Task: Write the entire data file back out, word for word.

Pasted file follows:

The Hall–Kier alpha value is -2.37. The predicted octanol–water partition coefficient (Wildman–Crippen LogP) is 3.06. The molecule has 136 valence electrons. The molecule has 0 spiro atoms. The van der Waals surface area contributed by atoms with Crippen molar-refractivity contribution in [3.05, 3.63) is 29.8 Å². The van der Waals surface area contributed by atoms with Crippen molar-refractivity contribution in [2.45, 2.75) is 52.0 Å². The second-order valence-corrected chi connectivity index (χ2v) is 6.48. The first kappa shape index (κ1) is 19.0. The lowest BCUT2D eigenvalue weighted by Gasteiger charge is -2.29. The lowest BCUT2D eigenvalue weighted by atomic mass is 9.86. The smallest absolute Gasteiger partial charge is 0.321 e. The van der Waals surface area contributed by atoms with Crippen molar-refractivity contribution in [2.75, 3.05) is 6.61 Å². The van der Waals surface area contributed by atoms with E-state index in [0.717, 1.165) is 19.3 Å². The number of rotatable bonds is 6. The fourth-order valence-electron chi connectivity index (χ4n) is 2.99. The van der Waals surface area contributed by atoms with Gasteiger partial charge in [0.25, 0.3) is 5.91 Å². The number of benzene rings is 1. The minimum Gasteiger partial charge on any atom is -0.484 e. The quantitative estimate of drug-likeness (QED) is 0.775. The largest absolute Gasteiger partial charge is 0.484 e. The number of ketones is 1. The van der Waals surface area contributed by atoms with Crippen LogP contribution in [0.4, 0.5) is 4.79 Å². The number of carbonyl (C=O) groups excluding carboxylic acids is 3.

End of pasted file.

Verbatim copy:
The Hall–Kier alpha value is -2.37. The predicted octanol–water partition coefficient (Wildman–Crippen LogP) is 3.06. The molecule has 136 valence electrons. The molecule has 0 spiro atoms. The van der Waals surface area contributed by atoms with Crippen molar-refractivity contribution in [3.05, 3.63) is 29.8 Å². The van der Waals surface area contributed by atoms with Crippen molar-refractivity contribution in [2.45, 2.75) is 52.0 Å². The second-order valence-corrected chi connectivity index (χ2v) is 6.48. The first kappa shape index (κ1) is 19.0. The lowest BCUT2D eigenvalue weighted by Gasteiger charge is -2.29. The lowest BCUT2D eigenvalue weighted by atomic mass is 9.86. The smallest absolute Gasteiger partial charge is 0.321 e. The van der Waals surface area contributed by atoms with Crippen molar-refractivity contribution in [2.75, 3.05) is 6.61 Å². The van der Waals surface area contributed by atoms with E-state index in [0.717, 1.165) is 19.3 Å². The number of rotatable bonds is 6. The fourth-order valence-electron chi connectivity index (χ4n) is 2.99. The van der Waals surface area contributed by atoms with Gasteiger partial charge in [0.25, 0.3) is 5.91 Å². The number of benzene rings is 1. The minimum Gasteiger partial charge on any atom is -0.484 e. The quantitative estimate of drug-likeness (QED) is 0.775. The largest absolute Gasteiger partial charge is 0.484 e. The number of ketones is 1. The van der Waals surface area contributed by atoms with Crippen LogP contribution in [0.4, 0.5) is 4.79 Å². The number of carbonyl (C=O) groups excluding carboxylic acids is 3.